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At All Time Highs!

Evidence based investment approach.

The FTSE 100 reached an all-time high in March breaching the 7000 mark, surpassing its previous peak achieved on the eve of the millennium when, fresh from university, I started working in the City of London. This illustrates that it can take a long time for the stock market to recover from a crash like the bursting of the tech bubble. But is it really representative of an investor’s experience since 1999 – have we been treading water for sixteen years? In short, the answer is no.

A more realistic measure of the investment return of UK’s largest listed companies is the total return, which includes the reinvestment of dividends. By that measure, £100 would have fallen in value after the dot.com crash but would have recovered its original £100 value by the end of 2005 and since then grown to c£168.

So,  the total return is more meaningful than the headline you see in the paper, but only explores one side of the coin when taken at face value.  Another consideration is that of investor’s who have taken the diversification route over say the past 14 years. Those investors that chose to diversify beyond the FTSE 100 and  hold small companies with a history of performing better than large companies over the long term. According to a well-known fund adviser during this period, UK small companies more than tripled in value, so an investment in the whole UK market, measured by the FTSE All-Share, would have made the £100 investment £190 over the same period. On top of that, they reported that a global portfolio of shares over this period of time returned £176 from the initial £100 investment.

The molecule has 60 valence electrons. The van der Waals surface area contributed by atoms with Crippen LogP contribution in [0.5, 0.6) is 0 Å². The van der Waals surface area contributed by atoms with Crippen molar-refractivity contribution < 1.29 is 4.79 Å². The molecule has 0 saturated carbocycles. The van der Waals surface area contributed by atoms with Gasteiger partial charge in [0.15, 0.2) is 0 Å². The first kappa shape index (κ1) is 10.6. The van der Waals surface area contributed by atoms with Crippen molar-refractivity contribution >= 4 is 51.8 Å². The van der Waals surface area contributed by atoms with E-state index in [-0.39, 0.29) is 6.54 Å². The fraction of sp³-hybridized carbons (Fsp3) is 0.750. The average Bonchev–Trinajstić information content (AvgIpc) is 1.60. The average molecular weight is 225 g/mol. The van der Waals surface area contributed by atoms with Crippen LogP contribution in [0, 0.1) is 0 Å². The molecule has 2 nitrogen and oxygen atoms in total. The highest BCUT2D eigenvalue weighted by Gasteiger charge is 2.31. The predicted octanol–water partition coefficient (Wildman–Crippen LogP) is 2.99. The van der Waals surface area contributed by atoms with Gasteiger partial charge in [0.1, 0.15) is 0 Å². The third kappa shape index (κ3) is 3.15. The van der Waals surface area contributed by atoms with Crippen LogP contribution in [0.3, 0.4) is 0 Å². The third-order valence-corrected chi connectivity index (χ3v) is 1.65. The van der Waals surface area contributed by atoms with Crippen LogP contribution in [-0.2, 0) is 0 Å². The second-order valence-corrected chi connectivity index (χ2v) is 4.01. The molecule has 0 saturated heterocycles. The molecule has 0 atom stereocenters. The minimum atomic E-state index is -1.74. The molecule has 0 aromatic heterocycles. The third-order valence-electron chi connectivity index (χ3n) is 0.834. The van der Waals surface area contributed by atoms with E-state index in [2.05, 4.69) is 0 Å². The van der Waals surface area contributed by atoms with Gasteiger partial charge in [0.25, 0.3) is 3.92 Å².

The next time you hear that one of the world’s headline indices has risen or fallen, think hard about how meaningful this is to your broad portfolio of investments.  We must all remember however that everyone has individual needs and requirements and that past performance is not an indicator of future results.


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